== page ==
Sat10252014

News

Election flyer mimics newspaper coverage

Election flyer mimics newspaper coverage

A flyer is being distributed across Los Altos that looks like it is from the Los Altos Town Crier but was neither created nor distributed by the community’s weekly newspaper. The flyer, pictured at right, is being distributed by workers from Pyrami...

Read more:

Loading...

Schools

LAHS Science and Technology Week features medical examiner

LAHS Science and Technology Week features medical examiner


Ellie Van Houtte/Town Crier
A Los Altos High School student learns how to use robotic surgical equipment at the school’s Science and Technology Week event last year. Students can also attend hands-on presentations at this year’s event, w...

Read more:

Loading...

Community

Ahoy, matey: Pirate Manor ramps up Halloween display

Ahoy, matey: Pirate Manor ramps up Halloween display


Town Crier File Photo
Pirate Manor is once again scheduled to arrive in the front yard of Dane and Jill Glasgow’s home on Manor Way in Los Altos, just in time for Halloween.

Although not the Walking Dead, pirate skeletons have been brought to li...

Read more:

Loading...

Sports

Lancers rule the pool against Spartans

Lancers rule the pool against Spartans


Ellie Van Houtte/Town Crier
St. Francis High’s Eric Reitmeir launches the ball over Mountain View High driver David Niehaus (2) and goalie Kenny Tang. The host Lancers won Friday’s non-league game 9-3.

There wasn’t a lot on the line Friday when ...

Read more:

Loading...

Comment

Reeder, Fung for El Camino HCD: Editorial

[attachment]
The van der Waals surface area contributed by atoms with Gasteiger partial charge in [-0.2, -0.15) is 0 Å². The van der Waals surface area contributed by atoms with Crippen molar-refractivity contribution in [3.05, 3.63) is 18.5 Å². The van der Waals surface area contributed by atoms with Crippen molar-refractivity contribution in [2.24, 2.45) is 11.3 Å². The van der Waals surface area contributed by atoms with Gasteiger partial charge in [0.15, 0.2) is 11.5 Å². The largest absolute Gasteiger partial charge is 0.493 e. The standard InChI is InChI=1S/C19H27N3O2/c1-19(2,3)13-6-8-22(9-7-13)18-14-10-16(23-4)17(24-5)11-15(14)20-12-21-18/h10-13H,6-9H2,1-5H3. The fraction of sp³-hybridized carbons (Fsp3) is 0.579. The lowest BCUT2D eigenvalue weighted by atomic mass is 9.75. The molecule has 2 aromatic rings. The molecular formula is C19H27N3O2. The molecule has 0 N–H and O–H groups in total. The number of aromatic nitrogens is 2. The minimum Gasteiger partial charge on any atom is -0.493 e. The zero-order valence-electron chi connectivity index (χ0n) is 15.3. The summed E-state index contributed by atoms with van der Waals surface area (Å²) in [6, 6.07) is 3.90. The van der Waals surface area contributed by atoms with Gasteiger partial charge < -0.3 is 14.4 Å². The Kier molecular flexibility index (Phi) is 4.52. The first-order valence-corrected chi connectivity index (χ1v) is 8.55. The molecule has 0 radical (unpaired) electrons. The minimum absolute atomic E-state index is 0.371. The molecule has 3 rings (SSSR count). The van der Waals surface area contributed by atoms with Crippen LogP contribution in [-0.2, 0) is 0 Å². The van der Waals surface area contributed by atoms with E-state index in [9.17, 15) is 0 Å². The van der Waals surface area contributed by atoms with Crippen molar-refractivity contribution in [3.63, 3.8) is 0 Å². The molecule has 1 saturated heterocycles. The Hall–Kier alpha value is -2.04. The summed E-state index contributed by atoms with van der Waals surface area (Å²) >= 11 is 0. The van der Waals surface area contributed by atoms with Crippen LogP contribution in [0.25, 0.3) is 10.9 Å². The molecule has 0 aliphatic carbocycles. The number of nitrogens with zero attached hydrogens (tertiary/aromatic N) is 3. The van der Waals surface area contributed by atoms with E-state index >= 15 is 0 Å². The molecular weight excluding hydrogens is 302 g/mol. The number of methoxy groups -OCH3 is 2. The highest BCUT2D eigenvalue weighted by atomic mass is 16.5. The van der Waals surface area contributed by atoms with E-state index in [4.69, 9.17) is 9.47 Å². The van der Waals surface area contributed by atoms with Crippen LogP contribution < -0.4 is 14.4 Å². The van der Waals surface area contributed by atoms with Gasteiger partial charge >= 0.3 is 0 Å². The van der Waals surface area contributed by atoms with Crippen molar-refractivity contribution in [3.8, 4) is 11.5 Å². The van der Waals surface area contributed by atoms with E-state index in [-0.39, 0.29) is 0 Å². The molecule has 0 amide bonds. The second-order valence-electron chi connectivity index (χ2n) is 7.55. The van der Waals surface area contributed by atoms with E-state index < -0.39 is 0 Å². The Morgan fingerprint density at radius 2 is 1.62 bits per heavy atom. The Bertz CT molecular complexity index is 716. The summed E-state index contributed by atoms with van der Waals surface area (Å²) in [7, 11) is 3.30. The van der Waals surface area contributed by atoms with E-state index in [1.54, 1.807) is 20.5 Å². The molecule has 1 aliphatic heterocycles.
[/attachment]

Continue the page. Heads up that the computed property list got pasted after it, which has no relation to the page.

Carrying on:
The good news for the El Camino Healthcare District (formerly the El Camino Hospital District, for those still getting used to the new name) is that there is a contested election Nov. 4 for the district’s board of directors. Three candidates are runn...

Read more:

Loading...

Special Sections

Plant-based diet offers benefits

Plant-based diet offers benefits


Photo by Ramya Krishna
Los Altos resident Nandini Krishna prepares a meat-free dish According to author Caldwell B. Esselstyn Jr., M.D., a plant-based diet can help prevent cancer.

Shirley Okita of Los Altos has found that adhering to a mostly plant...

Read more:

Loading...

Business

New shop offers haute couture for girls

New shop offers haute couture for girls


Ellie Van Houtte/Town Crier
The Girls @ Los Altos at 239 State St. offers clothing lines such as Nellystella as well as toys and other items for girls.

Cecilia Chen opened The Girls @ Los Altos as a tribute to the party dress. Whether it’s for...

Read more:

Loading...

Books

Helping kids catch a few Zs: Local dental hygienist pens meditative bedtime book

Helping kids catch a few Zs: Local dental hygienist pens meditative bedtime book


Ellie Van Houtte/Town Crier
Mimi Sommers, who works at a Los Altos dentist’s office, recently wrote a children’s book.

A local dental hygienist recently published a book that aims to ease parents and children during a sometimes anxious e...

Read more:

Loading...

People

BARBARA DARLING MERIDETH

1946-2014

Born in Palo Alto, raised in Los Altos, retired in southern Oregon. Survived by Peter James Merideth, sons Matthew, Jacob and John Merideth, the loves of her life.

She was a housewife who took great pride in her home, her surroundings and...

Read more:

Loading...

Travel

Falling leaves: Four places in California to see autumn colors

Falling leaves: Four places in California to see autumn colors


Courtesy of Castello di Amorosa
Castello di Amorosa in Calistoga, above, boasts a beautiful setting for viewing fall’s colors – and sampling the vineyard’s wines.

Yes, Virginia, there is fall in California.

The colors pop out in...

Read more:

Loading...

Stepping Out

'Sleepy Hollow' awakens at Bus Barn

'Sleepy Hollow' awakens at Bus Barn



Los Altos Youth Theatre’s production of “The Legend of Sleepy Hollow,” a musical based on Washington Irving’s classic story, is set to run through Nov. 2 at Bus Barn Theater. The cast comprises 27 young actors, directed by Cindy Powell. Courtesy o...